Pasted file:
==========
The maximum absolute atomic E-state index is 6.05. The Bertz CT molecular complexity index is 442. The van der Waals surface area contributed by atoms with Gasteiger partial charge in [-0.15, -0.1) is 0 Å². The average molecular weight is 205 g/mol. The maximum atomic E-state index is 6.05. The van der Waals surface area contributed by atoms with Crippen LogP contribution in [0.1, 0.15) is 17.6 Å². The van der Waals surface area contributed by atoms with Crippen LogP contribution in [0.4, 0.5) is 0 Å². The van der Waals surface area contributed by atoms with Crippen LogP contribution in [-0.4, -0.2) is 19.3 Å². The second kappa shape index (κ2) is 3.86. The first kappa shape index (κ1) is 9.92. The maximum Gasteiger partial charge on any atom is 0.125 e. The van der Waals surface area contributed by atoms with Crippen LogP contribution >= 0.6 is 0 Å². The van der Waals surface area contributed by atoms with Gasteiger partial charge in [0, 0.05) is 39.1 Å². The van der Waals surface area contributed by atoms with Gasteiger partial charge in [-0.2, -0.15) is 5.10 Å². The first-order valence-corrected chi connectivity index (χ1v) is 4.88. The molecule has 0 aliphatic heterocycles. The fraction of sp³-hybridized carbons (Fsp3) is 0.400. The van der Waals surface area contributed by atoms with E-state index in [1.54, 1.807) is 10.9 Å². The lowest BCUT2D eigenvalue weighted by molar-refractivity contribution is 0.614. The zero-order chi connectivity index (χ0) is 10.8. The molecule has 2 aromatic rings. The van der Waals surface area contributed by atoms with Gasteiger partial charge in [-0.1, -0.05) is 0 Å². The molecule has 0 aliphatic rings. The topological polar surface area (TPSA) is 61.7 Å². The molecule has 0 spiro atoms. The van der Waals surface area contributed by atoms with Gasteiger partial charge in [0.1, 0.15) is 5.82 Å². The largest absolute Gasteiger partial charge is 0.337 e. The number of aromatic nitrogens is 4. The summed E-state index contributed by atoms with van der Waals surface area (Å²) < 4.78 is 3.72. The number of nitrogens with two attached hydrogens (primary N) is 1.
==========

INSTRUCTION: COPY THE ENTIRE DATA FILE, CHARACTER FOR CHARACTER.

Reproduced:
The maximum absolute atomic E-state index is 6.05. The Bertz CT molecular complexity index is 442. The van der Waals surface area contributed by atoms with Gasteiger partial charge in [-0.15, -0.1) is 0 Å². The average molecular weight is 205 g/mol. The maximum atomic E-state index is 6.05. The van der Waals surface area contributed by atoms with Crippen LogP contribution in [0.1, 0.15) is 17.6 Å². The van der Waals surface area contributed by atoms with Crippen LogP contribution in [0.4, 0.5) is 0 Å². The van der Waals surface area contributed by atoms with Crippen LogP contribution in [-0.4, -0.2) is 19.3 Å². The second kappa shape index (κ2) is 3.86. The first kappa shape index (κ1) is 9.92. The maximum Gasteiger partial charge on any atom is 0.125 e. The van der Waals surface area contributed by atoms with Crippen LogP contribution >= 0.6 is 0 Å². The van der Waals surface area contributed by atoms with Gasteiger partial charge in [0, 0.05) is 39.1 Å². The van der Waals surface area contributed by atoms with Gasteiger partial charge in [-0.2, -0.15) is 5.10 Å². The first-order valence-corrected chi connectivity index (χ1v) is 4.88. The molecule has 0 aliphatic heterocycles. The fraction of sp³-hybridized carbons (Fsp3) is 0.400. The van der Waals surface area contributed by atoms with E-state index in [1.54, 1.807) is 10.9 Å². The lowest BCUT2D eigenvalue weighted by molar-refractivity contribution is 0.614. The zero-order chi connectivity index (χ0) is 10.8. The molecule has 2 aromatic rings. The van der Waals surface area contributed by atoms with Gasteiger partial charge in [-0.1, -0.05) is 0 Å². The molecule has 0 aliphatic rings. The topological polar surface area (TPSA) is 61.7 Å². The molecule has 0 spiro atoms. The van der Waals surface area contributed by atoms with Gasteiger partial charge in [0.1, 0.15) is 5.82 Å². The largest absolute Gasteiger partial charge is 0.337 e. The number of aromatic nitrogens is 4. The summed E-state index contributed by atoms with van der Waals surface area (Å²) < 4.78 is 3.72. The number of nitrogens with two attached hydrogens (primary N) is 1.